Saturday, May 14, 2011

The Ultimate Matchmaker

As the baby of the family, my little boy is not always very responsible. He's carefree and doesn't worry about details. He is not taken very seriously by his older siblings and is immature in some ways.

But he's smart and sophisticated. He has an incredibly mature sense of humor and a keen understanding of some adult issues.

His faith is so pure and innocent, I can only dream of having that level of emunah. He's taught me some profound lessons, and I sometimes wonder who is raising whom.

My little boy comes home every Friday with a 'question of the week'. It's a voluntary assignment, and anyone who has the correct answer on Sunday is entered into a raffle. The rebbe gives the boys some sources, tells them which seforim to use and where to look for the answer. But, even with that, the questions are difficult, and usually only a few boys will have the answer on Sunday.

My son refuses any offers of assistance. He wants to do this himself. He sits at the table surrounded by seforim, squinting through his glasses, searching for the answer. Sometimes he finds it easily, and sometimes he struggles with it for a long time, but the satisfaction and pride he feels in his achievement makes it all worthwhile.

Every week, my little boy comes to school on Sunday with the answer, and every week he is entered in the raffle, but his name is never drawn. I worry that he will become discouraged - that he will lose his motivation. But he doesn't seem bothered by it, and I wonder about that.

This week, the question was exceptionally difficult, and it took him the better part of the afternoon to find the answer. That Sunday there were only two boys with the correct answer. Only two boys to be entered in the raffle that was going to be drawn the next day.

I was apprehensive. He was not.

"A raffle for just two boys?" I asked, concerned. "But...that's not really fair, is it?"

"Sure it's fair." He seemed surprised by my question. "Whoever's min hashamayim. It's not really any different than when there are twenty boys in the raffle. It's all min hashamayim."

Having a child in shidduchim consumes an enormous amount of time and energy. As parents, we network, we talk to shadchanim, we follow up on suggestions, we call references. And we worry, of course.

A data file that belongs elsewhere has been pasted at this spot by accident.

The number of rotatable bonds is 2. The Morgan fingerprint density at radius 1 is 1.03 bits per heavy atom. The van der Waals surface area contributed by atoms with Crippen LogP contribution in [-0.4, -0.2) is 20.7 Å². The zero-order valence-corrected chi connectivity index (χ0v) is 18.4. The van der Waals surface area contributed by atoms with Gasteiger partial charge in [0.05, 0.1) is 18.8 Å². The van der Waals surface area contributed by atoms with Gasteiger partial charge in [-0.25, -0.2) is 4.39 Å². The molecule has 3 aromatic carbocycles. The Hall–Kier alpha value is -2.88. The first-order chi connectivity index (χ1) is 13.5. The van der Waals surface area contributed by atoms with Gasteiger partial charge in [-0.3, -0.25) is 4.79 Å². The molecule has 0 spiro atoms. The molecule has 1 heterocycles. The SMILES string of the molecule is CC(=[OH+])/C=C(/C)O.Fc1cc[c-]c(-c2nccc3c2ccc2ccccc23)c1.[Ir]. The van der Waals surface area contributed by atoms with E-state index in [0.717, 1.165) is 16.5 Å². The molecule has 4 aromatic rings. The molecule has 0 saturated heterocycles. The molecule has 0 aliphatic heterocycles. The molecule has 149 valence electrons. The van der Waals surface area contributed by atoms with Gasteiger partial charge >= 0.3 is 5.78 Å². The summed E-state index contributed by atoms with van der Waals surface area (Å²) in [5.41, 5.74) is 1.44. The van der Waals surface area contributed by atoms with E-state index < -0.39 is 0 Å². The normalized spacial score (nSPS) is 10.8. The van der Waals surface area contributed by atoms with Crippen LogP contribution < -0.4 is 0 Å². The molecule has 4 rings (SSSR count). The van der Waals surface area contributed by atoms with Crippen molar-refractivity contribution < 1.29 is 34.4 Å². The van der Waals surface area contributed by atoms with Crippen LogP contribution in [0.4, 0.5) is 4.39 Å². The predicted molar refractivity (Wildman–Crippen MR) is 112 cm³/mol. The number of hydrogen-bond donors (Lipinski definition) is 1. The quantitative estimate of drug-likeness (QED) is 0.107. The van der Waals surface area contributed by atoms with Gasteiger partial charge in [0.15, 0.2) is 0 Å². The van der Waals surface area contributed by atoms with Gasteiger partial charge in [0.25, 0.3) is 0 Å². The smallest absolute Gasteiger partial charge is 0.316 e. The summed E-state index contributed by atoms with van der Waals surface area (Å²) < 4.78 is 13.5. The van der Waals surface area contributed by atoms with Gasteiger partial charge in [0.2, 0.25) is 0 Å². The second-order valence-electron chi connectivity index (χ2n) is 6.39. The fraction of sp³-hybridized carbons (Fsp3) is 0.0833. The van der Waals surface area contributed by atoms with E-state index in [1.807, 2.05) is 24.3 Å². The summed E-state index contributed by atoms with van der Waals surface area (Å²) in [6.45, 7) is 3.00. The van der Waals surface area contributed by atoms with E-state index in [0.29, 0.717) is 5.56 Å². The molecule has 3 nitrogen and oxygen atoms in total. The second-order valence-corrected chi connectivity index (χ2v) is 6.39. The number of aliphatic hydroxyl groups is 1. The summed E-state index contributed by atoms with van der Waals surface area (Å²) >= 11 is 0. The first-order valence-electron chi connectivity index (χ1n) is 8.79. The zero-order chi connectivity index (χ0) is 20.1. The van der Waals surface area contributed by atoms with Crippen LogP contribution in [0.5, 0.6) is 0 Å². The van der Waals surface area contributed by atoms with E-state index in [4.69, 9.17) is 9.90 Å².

And then, every once in a while, we are reminded that we are not in control.

My daughter's friend was called as a reference. She was asked a question about my daughter, and not being quite sure of the answer, she made some assumptions, and she got it all wrong. I was upset. What if she ruined my daughter's chances at this shidduch because of her inaccurate response? What if they decide against it based on that erroneous information?

I thought about calling the next person on the reference list and making sure she knows the answer so that she can clear it up if she is called. I thought about calling a mutual acquaintance and having her repair whatever damage may have been done. I thought about asking the shadchan to clear up the misinformation.

And then I let it go.

It's all min hashamayim.

When it sometimes seems difficult or frustrating, when the phone doesn't ring as often we'd like, when we're being portrayed all's min hashamayim. All of it.

We can do our hishtadlus. We can daven. But when all is said and done, the ultimate goal is beyond our ability to reach on our own. We are not in charge. It is a wish which only Hashem can grant.

It's min hashamayim.

May the ultimate Matchmaker grant our wishes.


  1. Wow! That's amazing that you took such a strong lesson from your son!

    And it has to come from somewhere! I am SURE it comes from his home!!

    So did your son win the raffle?

    It's such an important lesson - sometimes we try to do all we can to make things happen, and then we realize with a boom that Hashem is in control so all those thoughts were for nothing...because only HE can make things happen!

    Thanks for the inspiration - I needed to hear this now!

  2. Your son has bitachon down pat. I hope you're proud :-). Let's hope that his bitachon never wavers and that it stands by him in all the inevitable ups and downs of life.

    Great post with a great message! Thank you for sharing.

  3. Devorah...

    Thank you!
    He did not win. And he's completely ok with that. :)


    So, so proud.
    Amen...and thank you!

  4. MW-it's because you can see that at this point your son is not doing it for the prize but for the satisfaction he gets out of delving into the depths and figuring out the right answer! What's the prize anyway?

  5. Amazing post. I've learned the lesson over the years. There are things we just must accept.
    My friend's daughter was found to be pregant with a seriously "mutated" baby. Rabbis said she could abort. She and the husband refused. They accepted what happened. The baby lived two months, two months longer than the doctors had predicted. May G-d reward them with good health and healthy children.

  6. You've got it right. Hakol min hashamayim.Bashert as we say in mamaloshen. However in shidduchim (and even more so inmarried life if the shidduch works out)th hishtadlut is crucial, we cant blame fate if our own shortcomings spoil our bashertige shidduch.